Shaban Ahmed was charged on an indictment at the instance of the Right Honourable Elish F Angiolini, QC Her Majesty's Advocate, the libel of which set forth an offence of rape. The appellant pled not guilty and the cause came to trial before Lord Brodie and a jury at the High Court of Justiciary at Glasgow on 13 August 2007. On 16 August 2007 he was convicted. On 19 September 2007 he was sentenced to five years' imprisonment.

The appellant thereafter appealed against conviction to their Lordships in the High Court of Justiciary. At a hearing on 12 November 2008 the appeal was remitted to a bench of five judges.

Cases referred to:

Ahmed v HM Advocate [2008] HCJAC 64; 2009 SCL 183; 2008 GWD 39-584

Jamieson v HM Advocate (No 2)SCUNK 1994 JC 251; 1995 SLT 666; 1994 SCCR 610

Lillyman v RELR [1896] 2 QB 167

MacDonald v HM AdvocateUNK 2004 SCCR 100; 2003 GWD 40-1074

Morton v HM AdvocateSC 1938 JC 50; 1937 SN 108; 1938 SLT 27

Muldoon v HerronSC 1970 JC 30; 1970 SLT 228

R v Kincaid [1990] 2 NZLR 1

R v Nazif [1987] 2 NZLR 122

R v WallworkUNK (1958) 42 Cr App R 153; 122 JP 299

Robertson (1842) 1 Broun 152

Timm v The Queen [1981] 2 SCR 315; [1981] 5 WWR 577

White v RELRWLRUNK [1999] 1 AC 210; [1998] 3 WLR 992; [1999] 1 Cr App R 153

Textbooks etc. referred to:

Bell, BR, A Supplement to Hume's Commentaries on the Law of Scotland Respecting Crimes (Bell & Bradfute, Edinburgh, 1844), p 288

Burnett, J, Treatise on Various Branches of the Criminal Law of Scotland (George Ramsay & Co for Archibald Constable & Co, Edinburgh, 1811), pp 553, 554

Dickson, WG, A Treatise on the Law of Evidence in Scotland (3rd ed, T&T Clark, Edinburgh, 1887), vol I, p 195, para 261

Macphail, ID, and Ruxton, L, "Evidence" in Stair Memorial Encyclopaedia: Laws of Scotland (Law Society of Scotland/Butterworths, Edinburgh, 1987), vol 10, para 707

Walker, AG, and Walker, NML, The Law of Evidence in Scotland (3rd Ross and Chalmers ed, Tottel, Haywards Heath, 2009), para 8.3.1

The cause called before the High Court of Justiciary, comprising the Lord Justice-General (Hamilton), Lord Osborne, Lord Nimmo Smith, Lady Paton and Lord Bracadale, on 16 June 2009.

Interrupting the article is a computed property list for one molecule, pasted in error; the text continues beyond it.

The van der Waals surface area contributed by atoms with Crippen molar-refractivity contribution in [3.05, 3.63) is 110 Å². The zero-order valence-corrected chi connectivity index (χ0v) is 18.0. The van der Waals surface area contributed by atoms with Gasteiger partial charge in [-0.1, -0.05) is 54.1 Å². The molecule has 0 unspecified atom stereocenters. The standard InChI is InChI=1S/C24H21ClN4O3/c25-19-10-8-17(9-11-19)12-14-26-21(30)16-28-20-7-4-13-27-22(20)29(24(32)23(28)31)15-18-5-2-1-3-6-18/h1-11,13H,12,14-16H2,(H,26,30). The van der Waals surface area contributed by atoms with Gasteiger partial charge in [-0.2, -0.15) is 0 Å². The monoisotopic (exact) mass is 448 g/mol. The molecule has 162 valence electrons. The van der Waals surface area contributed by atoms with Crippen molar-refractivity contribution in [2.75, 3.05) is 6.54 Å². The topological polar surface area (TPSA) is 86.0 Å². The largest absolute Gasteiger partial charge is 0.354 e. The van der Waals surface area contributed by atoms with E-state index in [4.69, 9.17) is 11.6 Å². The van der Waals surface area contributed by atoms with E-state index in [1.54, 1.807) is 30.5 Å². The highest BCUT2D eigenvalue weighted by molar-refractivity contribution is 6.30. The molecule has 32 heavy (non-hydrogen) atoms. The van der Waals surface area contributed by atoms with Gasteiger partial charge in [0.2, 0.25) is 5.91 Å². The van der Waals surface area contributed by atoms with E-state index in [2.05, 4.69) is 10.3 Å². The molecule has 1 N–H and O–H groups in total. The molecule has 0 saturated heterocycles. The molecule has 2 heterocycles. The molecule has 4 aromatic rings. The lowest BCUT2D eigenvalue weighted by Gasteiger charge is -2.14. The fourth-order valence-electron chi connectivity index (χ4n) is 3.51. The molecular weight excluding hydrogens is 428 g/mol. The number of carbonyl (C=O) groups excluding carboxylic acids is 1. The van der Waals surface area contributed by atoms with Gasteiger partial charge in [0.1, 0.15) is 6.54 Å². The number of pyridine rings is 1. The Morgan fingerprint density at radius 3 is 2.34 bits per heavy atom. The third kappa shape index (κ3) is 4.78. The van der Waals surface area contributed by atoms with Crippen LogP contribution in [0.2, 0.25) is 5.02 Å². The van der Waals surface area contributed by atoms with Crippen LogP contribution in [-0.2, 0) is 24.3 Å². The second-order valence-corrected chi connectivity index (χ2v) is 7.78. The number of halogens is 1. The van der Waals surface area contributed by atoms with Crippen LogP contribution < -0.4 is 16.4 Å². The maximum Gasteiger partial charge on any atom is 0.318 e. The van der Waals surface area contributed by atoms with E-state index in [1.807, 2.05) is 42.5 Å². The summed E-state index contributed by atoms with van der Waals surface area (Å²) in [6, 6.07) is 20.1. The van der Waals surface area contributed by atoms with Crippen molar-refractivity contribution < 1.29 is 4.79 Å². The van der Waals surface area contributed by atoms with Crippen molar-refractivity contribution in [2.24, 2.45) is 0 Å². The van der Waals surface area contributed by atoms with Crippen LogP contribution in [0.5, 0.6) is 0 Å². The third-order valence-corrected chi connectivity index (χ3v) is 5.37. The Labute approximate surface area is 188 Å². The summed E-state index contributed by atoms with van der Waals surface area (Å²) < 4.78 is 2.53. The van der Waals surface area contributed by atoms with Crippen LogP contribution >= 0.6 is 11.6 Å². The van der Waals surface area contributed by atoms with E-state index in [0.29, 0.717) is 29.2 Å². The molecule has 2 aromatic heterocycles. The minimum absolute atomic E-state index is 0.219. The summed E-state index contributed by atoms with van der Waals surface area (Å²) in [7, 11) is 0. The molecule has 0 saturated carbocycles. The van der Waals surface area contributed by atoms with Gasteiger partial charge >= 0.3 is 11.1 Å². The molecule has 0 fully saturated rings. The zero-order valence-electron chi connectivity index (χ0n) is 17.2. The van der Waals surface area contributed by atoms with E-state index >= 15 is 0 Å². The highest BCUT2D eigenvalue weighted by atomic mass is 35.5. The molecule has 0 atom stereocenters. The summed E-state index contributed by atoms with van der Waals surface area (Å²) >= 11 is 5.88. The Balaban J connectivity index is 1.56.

At advising, on 9 September 2009, the opinion of the Court was delivered by the Lord Justice-General (Hamilton)-

Opinion of the Court-


[1] On 16 August 2007, after trial in the High Court at Glasgow, the appellant was convicted of the rape on 18 June 2006 at Knightswood Park, Glasgow of LK ('the complainer'). He was sentenced to five years' imprisonment. He has appealed against his conviction on the basis that the trial judge misdirected the jury by telling them that they could have regard to a de recenti statement made by the complainer regarding the rape, which statement was spoken to in evidence by one of her friends, CC, but which the complainer herself denied making.

[2] This appeal originally called before a bench of three judges, who, on 12 November 2008, having heard submissions from both parties, remitted the case to a bench of five judges given the general importance of the issue in dispute ([2008] HCJAC 64).

Antecedents and background to the offence

[3] At the time of the offence the complainer, who was aged 15 years and 10 months, and CC, who was aged 14 years, were both pupils at a residential school, from which they absconded on 17 June 2006. They caught a train to Glasgow city centre, where they met the appellant (then aged 33) and his friend who were both previously unknown to them and who offered to buy them some drink. The group entered the appellant's car. The complainer allowed the appellant to put his arm around her and kiss her, she having told him that she was 18 years of age. The appellant eventually drove the group to a public park in the west end of Glasgow, arriving there in the early hours of 18 June 2006. There was some dispute in the evidence about what was discussed in the car prior to the group entering the park. The appellant's position in his police interview was that the complainer agreed to have sex with him in return for 10. CC initially denied this claim, but in cross-examination accepted that such a conversation had taken place. The complainer admitted that the appellant had given her 10...